Murphy’s strong public stance against Orsted: Is it business ‘friendly’?

State Chamber CEO Bracken backs governor: ‘He’s got to defend New Jersey”

When the governor of a state aggressively calls out a business – calling into question its “credibility and competence” – it would be easy to draw the conclusion that it was not happening in a business-friendly state.

Tom Bracken, the CEO of the N.J. State Chamber, which represents some of the biggest companies in the state, doesn’t see it that way at all. In fact, Bracken said he supports the governor’s strong stance – and feels it’s good for the business community.

“Fair is fair,” Bracken said. “Orsted did something very wrong – and they did it in a very unprofessional way – and if he doesn’t react to that, I think there’s something about his leadership.

“He’s got to defend New Jersey. That’s my feeling.”

Bracken reiterated the idea that the business community values certainty as much as anything. Certainty, he said, includes keeping your word.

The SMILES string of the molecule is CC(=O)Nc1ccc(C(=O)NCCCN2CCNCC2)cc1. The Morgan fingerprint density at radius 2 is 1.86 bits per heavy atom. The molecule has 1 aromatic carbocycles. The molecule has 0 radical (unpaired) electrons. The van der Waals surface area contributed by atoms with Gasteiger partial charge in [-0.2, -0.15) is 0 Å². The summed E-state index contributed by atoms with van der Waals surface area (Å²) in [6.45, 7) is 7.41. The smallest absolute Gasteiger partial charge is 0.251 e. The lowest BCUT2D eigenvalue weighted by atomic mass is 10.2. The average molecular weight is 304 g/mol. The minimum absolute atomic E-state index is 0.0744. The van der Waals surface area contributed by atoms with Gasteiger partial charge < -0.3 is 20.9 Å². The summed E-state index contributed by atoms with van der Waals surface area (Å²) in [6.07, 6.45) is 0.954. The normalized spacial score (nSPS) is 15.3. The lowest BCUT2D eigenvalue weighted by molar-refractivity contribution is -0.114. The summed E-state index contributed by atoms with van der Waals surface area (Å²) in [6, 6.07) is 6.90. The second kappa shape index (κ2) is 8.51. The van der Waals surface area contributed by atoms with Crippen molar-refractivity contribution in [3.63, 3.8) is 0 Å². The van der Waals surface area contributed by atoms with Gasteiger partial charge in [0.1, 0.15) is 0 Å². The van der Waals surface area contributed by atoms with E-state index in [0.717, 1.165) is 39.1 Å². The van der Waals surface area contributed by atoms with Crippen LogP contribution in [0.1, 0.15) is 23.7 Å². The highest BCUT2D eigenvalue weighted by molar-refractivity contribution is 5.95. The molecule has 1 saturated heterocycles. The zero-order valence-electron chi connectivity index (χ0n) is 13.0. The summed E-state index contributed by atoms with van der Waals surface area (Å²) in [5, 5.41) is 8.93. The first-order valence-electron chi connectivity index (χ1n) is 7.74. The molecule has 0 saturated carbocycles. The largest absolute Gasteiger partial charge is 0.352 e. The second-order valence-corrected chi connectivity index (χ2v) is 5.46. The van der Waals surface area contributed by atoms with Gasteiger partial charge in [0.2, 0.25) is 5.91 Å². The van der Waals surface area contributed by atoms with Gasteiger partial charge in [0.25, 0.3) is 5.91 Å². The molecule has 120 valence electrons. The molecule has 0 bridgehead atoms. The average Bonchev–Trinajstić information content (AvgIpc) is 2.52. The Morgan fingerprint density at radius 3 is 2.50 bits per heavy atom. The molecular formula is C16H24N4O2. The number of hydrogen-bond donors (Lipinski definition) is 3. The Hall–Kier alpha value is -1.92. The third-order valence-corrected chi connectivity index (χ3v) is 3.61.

“Gov. Murphy scored a lot of points with the business community when he kept his word about allowing the CBT to sunset,” Bracken said. “I view this in the same way.

“He made a commitment. They made a commitment. They didn’t honor theirs. He’s got no other option but to call them out.”

Jim Kirkos, the head of the Meadowlands Chamber, expressed similar feelings – especially in regard to the state attempting to get all of the financial promises (potential $300 million, read more details here) that Orsted committed to.

“If he doesn’t take that stance, it forces the EDA to structure deals differently,” he said. “I would not want this situation to stop the EDA from providing incentives to attract big projects.”

Murphy does not appear to be backing off.

Last Friday, or three days after Orsted announced it would not be going forward with its Ocean Wind 1 or Ocean Wind 2 projects, Murphy publicly reiterated his displeasure.

“They have really badly behaved,” he said. “Let down a lot of folks. I just can’t tell you how angry I am at these folks.”

Bracken, for one, said he was glad to hear it.

“He’s so committed to off-shore wind – and he’s made such bold statements – how can he back off now?” he said.